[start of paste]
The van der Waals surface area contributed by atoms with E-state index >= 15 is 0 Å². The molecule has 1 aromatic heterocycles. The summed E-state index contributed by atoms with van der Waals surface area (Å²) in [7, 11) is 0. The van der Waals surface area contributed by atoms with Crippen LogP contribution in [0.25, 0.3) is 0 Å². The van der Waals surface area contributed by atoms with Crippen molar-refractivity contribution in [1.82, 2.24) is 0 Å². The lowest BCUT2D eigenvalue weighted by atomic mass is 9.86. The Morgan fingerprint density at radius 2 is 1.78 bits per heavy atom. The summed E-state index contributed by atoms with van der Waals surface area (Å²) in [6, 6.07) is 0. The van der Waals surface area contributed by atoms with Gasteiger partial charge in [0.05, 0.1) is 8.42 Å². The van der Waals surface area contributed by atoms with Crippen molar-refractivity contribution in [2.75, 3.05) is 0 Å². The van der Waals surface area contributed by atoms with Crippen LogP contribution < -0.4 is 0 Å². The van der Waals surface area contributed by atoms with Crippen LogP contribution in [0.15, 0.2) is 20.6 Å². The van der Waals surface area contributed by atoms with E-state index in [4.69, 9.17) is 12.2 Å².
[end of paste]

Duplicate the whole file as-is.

The van der Waals surface area contributed by atoms with E-state index >= 15 is 0 Å². The molecule has 1 aromatic heterocycles. The summed E-state index contributed by atoms with van der Waals surface area (Å²) in [7, 11) is 0. The van der Waals surface area contributed by atoms with Crippen LogP contribution in [0.25, 0.3) is 0 Å². The van der Waals surface area contributed by atoms with Crippen molar-refractivity contribution in [1.82, 2.24) is 0 Å². The lowest BCUT2D eigenvalue weighted by atomic mass is 9.86. The Morgan fingerprint density at radius 2 is 1.78 bits per heavy atom. The summed E-state index contributed by atoms with van der Waals surface area (Å²) in [6, 6.07) is 0. The van der Waals surface area contributed by atoms with Gasteiger partial charge in [0.05, 0.1) is 8.42 Å². The van der Waals surface area contributed by atoms with Crippen molar-refractivity contribution in [2.75, 3.05) is 0 Å². The van der Waals surface area contributed by atoms with Crippen LogP contribution < -0.4 is 0 Å². The van der Waals surface area contributed by atoms with Crippen LogP contribution in [0.15, 0.2) is 20.6 Å². The van der Waals surface area contributed by atoms with E-state index in [4.69, 9.17) is 12.2 Å².